I just got back from a week long vacation to the Pacific Northwest. My husband and I flew into Seattle and spent the weekend with a few relatives before we flew east to Spokane and then drove further northeast to Schweitzer Mountain. We were on a ski trip to the west because the snow wasn’t great in New England.
Our flight out of Boston was delayed a couple of hours because it was snowing. And it kept snowing in New England. The whole time we were gone. Meanwhile (and it did seem a little mean, but we didn’t take it personally), it rained and rained and rained at Schweitzer Mountain. We did have one perfectly wonderful bluebird day logging 20,000 vertical feet of skiing. No, we didn’t cut logs, we skied and skied and skied. And then the skies started falling.
We didn’t fall. The rain fell. The second day of skiing was a bit damp. But we had some good runs (on our skis) before we traded them in for our bathing suits and a run to the outdoor hot tub. Wednesday night, we went off mountain to the village of Sandpoint, Idaho. I think it would be a lovely place to visit in dry weather. We had supper and then went to a meeting with some friends we hadn’t met yet. (Long story, but a good one.)
Thursday morning, we decided to not even try to ski. It was pouring rain with a few snowflakes thrown in for a little hope. But we didn’t trust the forecast that was calling for two hours of straight snow in the middle of the day followed by more rain. We left after breakfast and decided to swing by the town where I first went to college 36 years ago.
We drove south, through Idaho and took a right when we got to Moscow. A few miles west of that and we were in Pullman, Washington. The home of Washington State University. We enjoyed burgers at the Cougar Country Drive-In, and then visited some folks I knew when I was there for school. It was fun to take a trip down memory lane. But it was also sobering to realize a lot of the reason for me not staying there to finish even one semester, was related to sugar addiction.
I vividly remember a lack of impulse control regarding food, especially sugar. I know there were other factors involved, but I wonder if I had known back then what I know now, if things would have been different.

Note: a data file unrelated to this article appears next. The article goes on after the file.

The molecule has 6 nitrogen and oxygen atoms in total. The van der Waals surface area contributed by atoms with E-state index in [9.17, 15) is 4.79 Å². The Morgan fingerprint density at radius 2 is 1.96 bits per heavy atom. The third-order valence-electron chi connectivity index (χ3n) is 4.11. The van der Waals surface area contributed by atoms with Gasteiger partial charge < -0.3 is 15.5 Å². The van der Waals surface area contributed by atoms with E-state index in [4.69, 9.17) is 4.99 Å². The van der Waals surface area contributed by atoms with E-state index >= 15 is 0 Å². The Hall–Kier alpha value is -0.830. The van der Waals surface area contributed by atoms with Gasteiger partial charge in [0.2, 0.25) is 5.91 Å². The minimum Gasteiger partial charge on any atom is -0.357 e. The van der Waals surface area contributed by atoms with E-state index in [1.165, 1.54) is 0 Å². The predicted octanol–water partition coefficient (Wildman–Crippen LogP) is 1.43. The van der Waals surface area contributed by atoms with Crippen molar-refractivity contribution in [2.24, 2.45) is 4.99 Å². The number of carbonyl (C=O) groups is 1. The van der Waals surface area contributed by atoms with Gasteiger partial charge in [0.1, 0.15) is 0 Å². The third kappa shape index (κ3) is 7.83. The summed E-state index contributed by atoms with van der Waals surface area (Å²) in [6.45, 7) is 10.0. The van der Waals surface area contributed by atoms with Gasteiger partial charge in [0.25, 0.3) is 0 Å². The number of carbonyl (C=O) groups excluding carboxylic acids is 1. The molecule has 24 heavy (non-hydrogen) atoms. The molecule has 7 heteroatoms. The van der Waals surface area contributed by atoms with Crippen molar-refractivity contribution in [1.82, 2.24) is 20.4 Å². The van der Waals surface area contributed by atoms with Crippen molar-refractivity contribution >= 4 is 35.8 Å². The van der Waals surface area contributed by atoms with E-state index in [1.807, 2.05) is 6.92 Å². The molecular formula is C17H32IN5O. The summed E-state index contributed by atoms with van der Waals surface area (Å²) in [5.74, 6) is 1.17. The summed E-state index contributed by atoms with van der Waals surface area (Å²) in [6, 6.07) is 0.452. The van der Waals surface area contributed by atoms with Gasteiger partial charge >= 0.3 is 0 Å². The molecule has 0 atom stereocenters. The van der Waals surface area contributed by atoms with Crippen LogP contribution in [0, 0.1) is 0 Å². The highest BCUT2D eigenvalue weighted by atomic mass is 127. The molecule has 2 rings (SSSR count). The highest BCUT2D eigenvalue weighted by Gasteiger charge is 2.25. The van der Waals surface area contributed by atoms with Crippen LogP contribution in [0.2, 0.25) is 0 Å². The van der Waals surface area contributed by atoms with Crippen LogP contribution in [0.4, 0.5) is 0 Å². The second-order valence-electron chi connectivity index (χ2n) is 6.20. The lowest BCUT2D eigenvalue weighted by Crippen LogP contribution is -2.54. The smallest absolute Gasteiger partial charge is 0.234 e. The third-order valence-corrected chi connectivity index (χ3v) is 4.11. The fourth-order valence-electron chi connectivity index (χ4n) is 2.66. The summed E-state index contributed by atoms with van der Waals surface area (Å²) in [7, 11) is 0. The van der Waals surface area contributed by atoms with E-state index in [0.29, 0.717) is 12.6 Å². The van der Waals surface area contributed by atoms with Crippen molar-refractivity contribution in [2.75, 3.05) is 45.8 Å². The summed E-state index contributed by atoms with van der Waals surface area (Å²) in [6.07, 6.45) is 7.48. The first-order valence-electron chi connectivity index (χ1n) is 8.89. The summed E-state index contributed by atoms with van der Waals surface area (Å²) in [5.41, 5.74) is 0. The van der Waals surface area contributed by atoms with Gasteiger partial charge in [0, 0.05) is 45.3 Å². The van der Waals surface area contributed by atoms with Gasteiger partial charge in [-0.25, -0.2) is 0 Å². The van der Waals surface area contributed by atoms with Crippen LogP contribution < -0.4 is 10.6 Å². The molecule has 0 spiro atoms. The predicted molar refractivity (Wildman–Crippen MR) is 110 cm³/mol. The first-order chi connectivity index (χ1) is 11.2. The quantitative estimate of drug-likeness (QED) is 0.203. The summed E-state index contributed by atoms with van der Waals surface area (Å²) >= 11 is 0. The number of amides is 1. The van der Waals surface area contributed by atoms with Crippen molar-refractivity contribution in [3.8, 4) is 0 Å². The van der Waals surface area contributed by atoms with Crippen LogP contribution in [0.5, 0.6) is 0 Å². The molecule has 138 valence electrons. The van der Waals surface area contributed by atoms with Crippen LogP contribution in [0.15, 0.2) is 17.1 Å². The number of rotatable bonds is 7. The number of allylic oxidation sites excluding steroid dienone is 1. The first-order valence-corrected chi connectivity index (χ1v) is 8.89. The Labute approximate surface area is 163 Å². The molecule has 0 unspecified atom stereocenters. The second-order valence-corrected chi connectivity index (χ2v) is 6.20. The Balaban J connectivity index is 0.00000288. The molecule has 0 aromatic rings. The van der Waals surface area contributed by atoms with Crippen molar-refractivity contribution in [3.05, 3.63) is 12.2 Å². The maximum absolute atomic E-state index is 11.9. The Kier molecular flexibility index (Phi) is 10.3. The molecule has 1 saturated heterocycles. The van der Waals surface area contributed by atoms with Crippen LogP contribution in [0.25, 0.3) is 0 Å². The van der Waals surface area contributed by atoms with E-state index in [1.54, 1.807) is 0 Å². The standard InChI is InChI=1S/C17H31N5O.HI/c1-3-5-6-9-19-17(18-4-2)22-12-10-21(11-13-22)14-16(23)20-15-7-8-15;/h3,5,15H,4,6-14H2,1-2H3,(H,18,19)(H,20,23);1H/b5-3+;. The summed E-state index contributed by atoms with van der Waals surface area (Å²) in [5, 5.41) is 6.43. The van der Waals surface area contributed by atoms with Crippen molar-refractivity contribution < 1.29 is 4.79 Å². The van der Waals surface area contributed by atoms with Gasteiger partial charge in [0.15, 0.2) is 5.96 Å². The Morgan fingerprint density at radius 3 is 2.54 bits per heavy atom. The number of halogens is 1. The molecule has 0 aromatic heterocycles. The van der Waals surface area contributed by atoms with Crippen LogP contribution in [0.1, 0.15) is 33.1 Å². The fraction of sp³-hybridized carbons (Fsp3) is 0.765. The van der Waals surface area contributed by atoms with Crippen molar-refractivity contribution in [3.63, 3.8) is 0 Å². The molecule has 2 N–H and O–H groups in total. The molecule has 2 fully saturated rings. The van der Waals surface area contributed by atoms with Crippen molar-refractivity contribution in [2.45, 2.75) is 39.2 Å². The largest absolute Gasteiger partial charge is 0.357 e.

I’m not bemoaning this. There is no point to exploring the what ifs. My life is good and I cannot despise what has led me to where I am now. The present is lovely. The future looks bright. I mentioned this thought as a little insight.
I was happy to show my husband the amazing hills of the Palouse as we made our way back to Spokane to catch our flight home. We checked out the lobby of the Davenport Hotel-a 1918 heyday preserved in its magnificence. And then we enjoyed a Northwest Inland dinner with elk meatballs and grilled salmon at a less swanky place near the airport.
Since returning home, I’ve continued with my plan of three meals a day and no grazing. I didn’t track my food on vacation (it was usually served up without any need to track it down). My justification was justavacation and it produced a five pound loss. I’ll take it.
Historically, and somewhat hysterically, I lose control of my eating after vacation. But I’ve been hanging on and feeling good about my choices since returning to normal. Perhaps I’m enjoying the ride so much that I don’t feel like falling off the wagon.
I do think reconnecting with some of my former blogging buddies has helped. I also think my acceptance of what Weight Watchers Connect can and cannot do has been a good thing, too.
A Weight Watchers leader shared my Facebook page with her group and I’ve seen a bump up in book sales. What a thrill to be in the 100,000’s out of over 8,000,000 titles on Amazon! Even more reason to keep doing what works for me!
I’ll let this be all for now. Well, I might try to post some pictures. You’ll know if I was successful!